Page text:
Winemakers tend to be journeymen, or in the case of Heather Nenow, Belle Fiore’s new winemaker, journeywoman.
Nenow began her career with internships in Napa, Italy and Chile. In California, she was winemaker at a number of wineries, from the small Lucchesi Vineyards in the Sierra Foothills, producing a modest 5,000 cases, to the leviathan Constellation Brands in Lodi, producing a boggling 7,000,000 cases. Most recently she was winemaker for Columbia Winery’s tasting room and wine club, where she produced a more “modest” 350,000 cases.
Nenow had passed through this area a decade ago, and she “had seen the area’s potential from a wine-growing standpoint and really loved the Southern Oregon vibe, combined with it being an outdoor enthusiast’s dream.”
She was attracted to Belle Fiore in particular, “because of the quality of the wines, the fun and interesting varietals being grown in the vineyards and the commitment and passion of the owner ... for the land and for creating a place where you feel transported to Europe.”
A decade later, opportunity knocked, and Nenow arrived at Belle Fiore in time for the fall harvest, with a much more Southern Oregon-like production of 8,000 cases.
Part of what drew Nenow to Belle Fiore was its unusual assortment of grape varieties. In addition to the expected pinot noir, chardonnay, cabernet sauvignon and merlot, Belle Fiore grows capretta, teroldego and verdejo. All in all, Nenow has 13 varieties to work with, enough to make any winemaker rub her hands together.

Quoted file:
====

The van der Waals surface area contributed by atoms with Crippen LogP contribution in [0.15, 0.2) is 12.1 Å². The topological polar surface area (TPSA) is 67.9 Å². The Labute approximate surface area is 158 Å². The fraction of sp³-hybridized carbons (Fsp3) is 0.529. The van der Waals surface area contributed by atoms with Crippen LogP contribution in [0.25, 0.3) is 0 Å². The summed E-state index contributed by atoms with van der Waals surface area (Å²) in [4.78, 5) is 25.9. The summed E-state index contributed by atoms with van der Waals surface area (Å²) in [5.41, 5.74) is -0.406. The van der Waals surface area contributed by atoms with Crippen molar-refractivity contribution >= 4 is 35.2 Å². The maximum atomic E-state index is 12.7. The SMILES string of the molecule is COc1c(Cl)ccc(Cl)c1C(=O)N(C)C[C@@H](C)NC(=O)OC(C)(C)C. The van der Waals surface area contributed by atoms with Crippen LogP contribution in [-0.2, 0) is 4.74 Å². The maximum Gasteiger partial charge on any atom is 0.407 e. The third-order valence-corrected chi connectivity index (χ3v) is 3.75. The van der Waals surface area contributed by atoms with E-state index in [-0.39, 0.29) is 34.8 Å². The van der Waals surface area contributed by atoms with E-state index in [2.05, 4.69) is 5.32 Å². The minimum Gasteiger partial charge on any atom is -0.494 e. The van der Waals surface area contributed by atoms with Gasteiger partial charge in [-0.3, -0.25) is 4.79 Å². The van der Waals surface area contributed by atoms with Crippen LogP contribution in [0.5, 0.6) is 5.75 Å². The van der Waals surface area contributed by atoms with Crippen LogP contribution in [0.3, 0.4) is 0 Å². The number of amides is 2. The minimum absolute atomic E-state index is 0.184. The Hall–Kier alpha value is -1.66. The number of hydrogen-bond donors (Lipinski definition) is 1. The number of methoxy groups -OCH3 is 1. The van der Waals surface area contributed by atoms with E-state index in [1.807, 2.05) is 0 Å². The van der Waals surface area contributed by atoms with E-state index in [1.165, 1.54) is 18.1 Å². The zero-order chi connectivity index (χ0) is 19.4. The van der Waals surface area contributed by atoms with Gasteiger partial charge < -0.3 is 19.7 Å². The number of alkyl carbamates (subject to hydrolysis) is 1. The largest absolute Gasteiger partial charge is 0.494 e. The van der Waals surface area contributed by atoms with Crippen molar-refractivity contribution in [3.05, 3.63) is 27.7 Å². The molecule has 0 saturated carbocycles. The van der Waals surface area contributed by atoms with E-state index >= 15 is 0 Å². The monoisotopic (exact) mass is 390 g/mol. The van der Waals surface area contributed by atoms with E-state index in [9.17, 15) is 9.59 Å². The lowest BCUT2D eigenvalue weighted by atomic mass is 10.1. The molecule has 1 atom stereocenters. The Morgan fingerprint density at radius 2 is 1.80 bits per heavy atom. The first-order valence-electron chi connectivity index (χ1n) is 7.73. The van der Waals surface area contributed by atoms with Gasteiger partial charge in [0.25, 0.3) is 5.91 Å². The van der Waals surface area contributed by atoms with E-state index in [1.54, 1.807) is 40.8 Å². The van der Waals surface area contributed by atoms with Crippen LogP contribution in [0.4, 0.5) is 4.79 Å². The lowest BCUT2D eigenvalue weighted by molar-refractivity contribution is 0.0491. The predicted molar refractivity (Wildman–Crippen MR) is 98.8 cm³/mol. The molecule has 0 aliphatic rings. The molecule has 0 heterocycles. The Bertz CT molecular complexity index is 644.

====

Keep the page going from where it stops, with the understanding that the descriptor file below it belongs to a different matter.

Not surprisingly, some varieties do better than others in our Southern Oregon climate, and Nenow is planning to vary the mix to emphasize the varieties she believes are destined to do the best here. On the red side, that includes tempranillo, cabernet franc and syrah. For whites, she believes that viognier, sauvignon blanc, riesling and pinot grigio will shine.
Nenow also has an experimental merlot project, which involves leaving the skins on the grapes for nine months in a stainless-steel tank with no oak. This is contrary to the customary practice of separating the juice from the skins after a week or two. The goal is a wine with a softer texture, higher-intensity (yet smoother) tannins, without the vanilla or toast associated with oak.
Nenow has wasted little time in becoming involved in the local wine community. In January she was a panelist at the 2017 Tempranillo Alliance conference. This month she addressed the Wine Industry Roundtable, a monthly gathering of wine professionals and aficionados.
Making wine requires a long view, which can be challenging for those of us who thrive on instant gratification. Case in point: while the white wines that Nenow made last fall will go into the glass this autumn, her reds will not be ready to drink for another two or three years. I think it will be worth the wait.
— Kevin Breck is a Jacksonville freelance writer and winemaker in training. Contact him at firstname.lastname@example.org.